"We see them as pure media-based devices, where people are going to be surfing the Internet, reading books, or watching a movie, and really not a heck of a lot else," Parker said.
When asked whether Acer plans to support both Android and Windows 8 tablets, Paul Tayar, Acer America's director of product marketing for connected devices, unequivocally says "yes."
"The more ecosystems that we can play with and have available, the better we, as OEMs, can come up with developing the right hardware for the right consumer, Tayar says. Having options available to us lets us bring fresh solutions, and fresh designs, and fresh technology to the table."
Tayar feels there's enough consumer interest to support even more than three distinct operating systems, largely because of the very different user experiences offered by Windows 8 and Android. Windows tablets are more focused on productivity and might be more suitable for stationary office settings, whereas Android tablets tie deeply into Google's cloud-connected vision, and might appeal to people interested in everyday, on-the-run use, thanks to their smaller sizes.
Acer plans to tailor its hardware to take advantage of the specific ecosystem advantages of Windows 8 and Android. "You will not see a Windows 8 tablet, and then see the same tablet two days later with Android," Tayar says. He doesn't think Android will disappear any time soon.
"The Android market space, in both tablets and smartphones, is pretty much vindicated by the number of applications that are out there," he says. "That market has been validated. It's the real thing. It's not something that you're wondering 'Is this space going to exist or not?'"
You thought the Windows Store lacked tablet apps?
Tayar's last comment raises an interesting point: None of the analysts I spoke with think Android as a whole is in danger of dying, as the phone platform remains quite strong. Google Play features an abundance of Android appsmore than 675,000 by Google's last countand the overwhelming majority of them are designed for smartphones, not tablets.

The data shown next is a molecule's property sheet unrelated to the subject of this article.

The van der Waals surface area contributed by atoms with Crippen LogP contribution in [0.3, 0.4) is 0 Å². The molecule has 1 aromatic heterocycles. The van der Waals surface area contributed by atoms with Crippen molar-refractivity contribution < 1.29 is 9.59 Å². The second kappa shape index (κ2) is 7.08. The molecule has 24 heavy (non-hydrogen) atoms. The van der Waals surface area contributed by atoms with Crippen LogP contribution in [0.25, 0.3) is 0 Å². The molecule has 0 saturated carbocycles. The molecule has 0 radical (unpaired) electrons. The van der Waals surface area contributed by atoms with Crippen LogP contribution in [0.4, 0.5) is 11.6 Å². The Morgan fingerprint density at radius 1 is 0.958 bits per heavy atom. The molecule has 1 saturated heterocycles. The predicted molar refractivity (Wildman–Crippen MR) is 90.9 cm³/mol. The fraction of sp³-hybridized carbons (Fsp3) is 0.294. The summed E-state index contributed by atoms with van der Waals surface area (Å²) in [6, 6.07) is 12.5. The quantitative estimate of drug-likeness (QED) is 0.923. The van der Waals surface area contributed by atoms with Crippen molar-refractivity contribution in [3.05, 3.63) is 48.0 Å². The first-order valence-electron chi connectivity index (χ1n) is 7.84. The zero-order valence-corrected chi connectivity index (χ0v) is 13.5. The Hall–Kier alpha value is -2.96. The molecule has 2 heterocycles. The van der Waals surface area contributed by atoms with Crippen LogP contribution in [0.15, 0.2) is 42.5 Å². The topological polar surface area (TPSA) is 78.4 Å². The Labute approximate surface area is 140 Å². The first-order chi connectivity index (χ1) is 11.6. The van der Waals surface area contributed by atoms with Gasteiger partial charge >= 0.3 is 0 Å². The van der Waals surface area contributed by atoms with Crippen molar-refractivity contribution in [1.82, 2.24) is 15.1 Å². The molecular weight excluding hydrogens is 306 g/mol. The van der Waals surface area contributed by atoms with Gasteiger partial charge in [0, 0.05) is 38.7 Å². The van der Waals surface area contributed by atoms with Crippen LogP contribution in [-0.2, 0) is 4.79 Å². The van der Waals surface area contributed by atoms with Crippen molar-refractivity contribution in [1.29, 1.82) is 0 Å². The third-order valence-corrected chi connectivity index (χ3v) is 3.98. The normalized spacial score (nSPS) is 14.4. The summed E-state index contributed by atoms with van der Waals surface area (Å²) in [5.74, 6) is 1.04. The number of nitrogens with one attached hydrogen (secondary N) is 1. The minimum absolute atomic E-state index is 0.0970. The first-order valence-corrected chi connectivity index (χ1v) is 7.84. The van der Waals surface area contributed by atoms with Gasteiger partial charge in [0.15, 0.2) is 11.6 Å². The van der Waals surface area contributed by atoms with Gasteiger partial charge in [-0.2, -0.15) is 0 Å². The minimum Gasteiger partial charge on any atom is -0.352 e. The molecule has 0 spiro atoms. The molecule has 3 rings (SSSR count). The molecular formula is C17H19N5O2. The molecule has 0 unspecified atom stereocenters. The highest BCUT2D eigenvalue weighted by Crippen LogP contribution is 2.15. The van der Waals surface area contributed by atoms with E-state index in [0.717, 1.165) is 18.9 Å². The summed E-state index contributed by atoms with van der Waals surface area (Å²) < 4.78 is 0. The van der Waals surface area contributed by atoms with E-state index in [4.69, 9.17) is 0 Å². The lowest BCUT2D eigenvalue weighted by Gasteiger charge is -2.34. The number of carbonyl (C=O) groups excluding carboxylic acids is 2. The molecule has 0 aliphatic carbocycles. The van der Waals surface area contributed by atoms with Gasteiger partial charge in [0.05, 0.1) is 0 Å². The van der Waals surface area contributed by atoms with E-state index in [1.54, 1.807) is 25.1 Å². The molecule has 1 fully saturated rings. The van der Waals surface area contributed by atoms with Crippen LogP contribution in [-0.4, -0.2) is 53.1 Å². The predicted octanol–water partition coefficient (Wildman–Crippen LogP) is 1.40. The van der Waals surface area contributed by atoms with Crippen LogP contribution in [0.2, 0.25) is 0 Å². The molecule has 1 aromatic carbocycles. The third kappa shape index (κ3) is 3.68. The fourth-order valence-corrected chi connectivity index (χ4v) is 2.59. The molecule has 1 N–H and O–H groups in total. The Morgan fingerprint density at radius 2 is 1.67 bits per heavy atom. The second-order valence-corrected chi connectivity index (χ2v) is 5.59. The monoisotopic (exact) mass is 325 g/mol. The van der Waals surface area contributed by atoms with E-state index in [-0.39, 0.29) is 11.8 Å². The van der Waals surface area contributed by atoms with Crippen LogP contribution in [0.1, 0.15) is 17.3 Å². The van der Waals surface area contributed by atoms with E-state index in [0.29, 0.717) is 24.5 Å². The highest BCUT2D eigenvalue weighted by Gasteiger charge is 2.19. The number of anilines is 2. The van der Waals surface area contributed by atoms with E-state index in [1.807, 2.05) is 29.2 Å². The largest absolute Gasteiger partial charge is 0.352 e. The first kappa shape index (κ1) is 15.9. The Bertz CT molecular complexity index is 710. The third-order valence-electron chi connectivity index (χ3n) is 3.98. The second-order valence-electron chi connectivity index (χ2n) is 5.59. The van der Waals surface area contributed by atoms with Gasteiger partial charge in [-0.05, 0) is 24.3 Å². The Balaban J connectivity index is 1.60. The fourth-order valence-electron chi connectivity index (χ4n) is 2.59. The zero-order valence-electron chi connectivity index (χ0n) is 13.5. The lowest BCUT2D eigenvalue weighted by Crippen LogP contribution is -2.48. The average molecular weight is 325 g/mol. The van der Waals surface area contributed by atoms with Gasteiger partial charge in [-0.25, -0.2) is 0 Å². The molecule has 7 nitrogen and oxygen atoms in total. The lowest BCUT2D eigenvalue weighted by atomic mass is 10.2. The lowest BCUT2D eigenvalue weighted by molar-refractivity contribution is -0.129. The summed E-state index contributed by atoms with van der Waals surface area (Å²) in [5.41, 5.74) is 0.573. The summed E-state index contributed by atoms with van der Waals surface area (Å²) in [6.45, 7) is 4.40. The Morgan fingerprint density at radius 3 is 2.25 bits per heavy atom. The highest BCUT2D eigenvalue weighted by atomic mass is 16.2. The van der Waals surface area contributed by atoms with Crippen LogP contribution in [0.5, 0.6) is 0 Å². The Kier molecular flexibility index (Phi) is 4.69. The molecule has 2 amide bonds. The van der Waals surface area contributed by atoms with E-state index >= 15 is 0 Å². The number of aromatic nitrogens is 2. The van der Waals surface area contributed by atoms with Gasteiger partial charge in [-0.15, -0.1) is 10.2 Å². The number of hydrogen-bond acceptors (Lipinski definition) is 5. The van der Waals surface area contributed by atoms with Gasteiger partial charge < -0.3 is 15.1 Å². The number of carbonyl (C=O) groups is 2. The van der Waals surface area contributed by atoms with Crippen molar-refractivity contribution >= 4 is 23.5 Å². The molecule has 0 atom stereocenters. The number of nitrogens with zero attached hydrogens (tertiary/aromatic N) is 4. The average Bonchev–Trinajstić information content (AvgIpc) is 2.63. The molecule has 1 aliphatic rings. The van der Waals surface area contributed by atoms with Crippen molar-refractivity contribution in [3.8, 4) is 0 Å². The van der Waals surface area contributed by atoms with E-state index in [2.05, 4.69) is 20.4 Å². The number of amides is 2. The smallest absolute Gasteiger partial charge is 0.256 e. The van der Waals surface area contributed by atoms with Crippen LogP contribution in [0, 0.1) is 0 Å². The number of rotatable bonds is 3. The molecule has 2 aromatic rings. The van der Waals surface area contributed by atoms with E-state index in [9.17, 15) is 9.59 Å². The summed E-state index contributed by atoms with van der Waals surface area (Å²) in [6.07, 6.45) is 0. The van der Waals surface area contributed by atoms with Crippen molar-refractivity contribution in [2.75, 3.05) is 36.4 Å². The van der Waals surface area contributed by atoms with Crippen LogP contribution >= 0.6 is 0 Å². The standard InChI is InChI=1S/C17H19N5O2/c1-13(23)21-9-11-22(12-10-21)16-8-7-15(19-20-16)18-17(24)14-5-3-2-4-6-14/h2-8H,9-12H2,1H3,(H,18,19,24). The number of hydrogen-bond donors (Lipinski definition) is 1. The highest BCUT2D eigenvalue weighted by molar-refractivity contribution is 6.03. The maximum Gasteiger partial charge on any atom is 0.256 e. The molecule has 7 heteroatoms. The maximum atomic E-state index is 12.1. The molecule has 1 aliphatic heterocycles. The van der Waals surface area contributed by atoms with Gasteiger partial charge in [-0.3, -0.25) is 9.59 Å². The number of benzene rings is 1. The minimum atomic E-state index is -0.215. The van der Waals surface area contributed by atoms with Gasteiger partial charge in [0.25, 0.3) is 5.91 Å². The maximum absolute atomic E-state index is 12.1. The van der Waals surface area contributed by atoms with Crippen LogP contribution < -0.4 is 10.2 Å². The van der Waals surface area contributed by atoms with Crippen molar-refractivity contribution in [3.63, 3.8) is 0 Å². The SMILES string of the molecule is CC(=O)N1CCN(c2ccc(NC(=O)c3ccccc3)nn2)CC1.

But that situation, too, is a double-edged sword for Google, as Android phone apps tend to translate poorly to the tablet experience.
"Microsoft hasn't even launched the Windows Store yet, and it probably has five times more tablet applications than Android does," Moorhead says. For context, consider that the original 7-inch Samsung Galaxy Tab kicked off the Android tablet effort nearly two years back.
Despite some blustery talk by Google chairman Eric Schmidt, signs indicate that Google is finally beginning to understand how serious the Windows tablet threat is. Google recently improved its Google Play developer console and finallyfinally!introduced a set of tablet design guidelines for developers. "I think that they'll even give incentives for developers to develop applications," Moorhead says.
Incentives are crucial because Microsoft is gunning for those same developers, with an extensive support system that draws raves from developers. If Google wants an Android future on anything other than smartphones and embedded systems like Google Glass, it must convince some of those developers to create tablet-specific apps for its OS.
Yea or nay: Will Windows 8 tablets kill off Android?
Android tablets won't burst into flames on October 26 in some kind of self-destructive conflagration. Manufacturers won't pack up and leave Google holding the bag just because Microsoft is selling tabletsat least not initially. But serious questions loom over the launch of Microsoft's next-gen operating system, and until the company can allay some of those concerns, partners like Acer, Asus, and Lenovo will probably ride the fence until a clear market winner emerges.
But Microsoft isn't afraid to play the long game or to toss billions of dollars at marketers and manufacturers to ensure that its tablet initiative ultimately pays off. Whennot ifMicrosoft clears the initial hurdles, Google will have to step up its own game to ensure that Android tablets have a fighting chance, even as budget options.
Sure, Android might be the best choice for inexpensive media slates. But Google needs to get busy to bolster even that path to success, especially if Apple releases a miniature iPad. Google must do more to stimulate app development. It must work more amicably with OEMs. And it must step up to the plate, and protect its partners from Apple's litigious wrath.
If Google doesnt do all of these things, manufacturers could very well throw up their hands and join the Windows team for good. Then we'd see the classic Apple/Microsoft duopoly all over again, this time in the mobile arena instead of on the desktop.
Will Windows 8 tablets kill Android tablets? Only Google can answer that question.